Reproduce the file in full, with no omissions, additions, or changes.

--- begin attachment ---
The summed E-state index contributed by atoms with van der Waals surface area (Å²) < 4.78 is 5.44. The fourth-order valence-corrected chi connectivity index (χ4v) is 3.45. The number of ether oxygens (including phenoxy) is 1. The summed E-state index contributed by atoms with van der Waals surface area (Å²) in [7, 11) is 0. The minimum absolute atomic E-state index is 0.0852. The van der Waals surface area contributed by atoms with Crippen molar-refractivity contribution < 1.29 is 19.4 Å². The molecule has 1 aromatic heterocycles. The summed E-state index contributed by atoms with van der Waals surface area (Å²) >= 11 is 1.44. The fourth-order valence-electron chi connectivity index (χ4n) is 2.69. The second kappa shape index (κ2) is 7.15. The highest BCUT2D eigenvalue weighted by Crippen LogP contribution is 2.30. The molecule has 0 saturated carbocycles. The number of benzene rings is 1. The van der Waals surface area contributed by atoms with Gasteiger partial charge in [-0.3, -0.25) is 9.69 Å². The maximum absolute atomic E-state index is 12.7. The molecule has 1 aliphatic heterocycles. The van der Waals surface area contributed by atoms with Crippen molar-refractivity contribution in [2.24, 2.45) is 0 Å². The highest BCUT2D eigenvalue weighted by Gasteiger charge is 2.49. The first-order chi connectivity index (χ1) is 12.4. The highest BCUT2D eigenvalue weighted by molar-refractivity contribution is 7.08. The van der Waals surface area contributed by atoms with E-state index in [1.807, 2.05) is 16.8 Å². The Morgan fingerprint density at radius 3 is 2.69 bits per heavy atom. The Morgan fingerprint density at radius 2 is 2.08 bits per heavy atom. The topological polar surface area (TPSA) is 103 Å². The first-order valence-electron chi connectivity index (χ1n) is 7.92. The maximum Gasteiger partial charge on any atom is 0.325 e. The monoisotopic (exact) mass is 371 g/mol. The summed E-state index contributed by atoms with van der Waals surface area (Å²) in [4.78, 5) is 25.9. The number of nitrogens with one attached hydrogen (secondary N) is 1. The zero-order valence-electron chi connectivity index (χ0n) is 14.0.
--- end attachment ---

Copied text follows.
The summed E-state index contributed by atoms with van der Waals surface area (Å²) < 4.78 is 5.44. The fourth-order valence-corrected chi connectivity index (χ4v) is 3.45. The number of ether oxygens (including phenoxy) is 1. The summed E-state index contributed by atoms with van der Waals surface area (Å²) in [7, 11) is 0. The minimum absolute atomic E-state index is 0.0852. The van der Waals surface area contributed by atoms with Crippen molar-refractivity contribution < 1.29 is 19.4 Å². The molecule has 1 aromatic heterocycles. The summed E-state index contributed by atoms with van der Waals surface area (Å²) >= 11 is 1.44. The fourth-order valence-electron chi connectivity index (χ4n) is 2.69. The second kappa shape index (κ2) is 7.15. The highest BCUT2D eigenvalue weighted by Crippen LogP contribution is 2.30. The molecule has 0 saturated carbocycles. The number of benzene rings is 1. The van der Waals surface area contributed by atoms with Gasteiger partial charge in [-0.3, -0.25) is 9.69 Å². The maximum absolute atomic E-state index is 12.7. The molecule has 1 aliphatic heterocycles. The van der Waals surface area contributed by atoms with Crippen molar-refractivity contribution in [2.24, 2.45) is 0 Å². The highest BCUT2D eigenvalue weighted by Gasteiger charge is 2.49. The first-order chi connectivity index (χ1) is 12.4. The highest BCUT2D eigenvalue weighted by molar-refractivity contribution is 7.08. The van der Waals surface area contributed by atoms with E-state index in [1.807, 2.05) is 16.8 Å². The Morgan fingerprint density at radius 3 is 2.69 bits per heavy atom. The Morgan fingerprint density at radius 2 is 2.08 bits per heavy atom. The topological polar surface area (TPSA) is 103 Å². The first-order valence-electron chi connectivity index (χ1n) is 7.92. The maximum Gasteiger partial charge on any atom is 0.325 e. The monoisotopic (exact) mass is 371 g/mol. The summed E-state index contributed by atoms with van der Waals surface area (Å²) in [4.78, 5) is 25.9. The number of nitrogens with one attached hydrogen (secondary N) is 1. The zero-order valence-electron chi connectivity index (χ0n) is 14.0.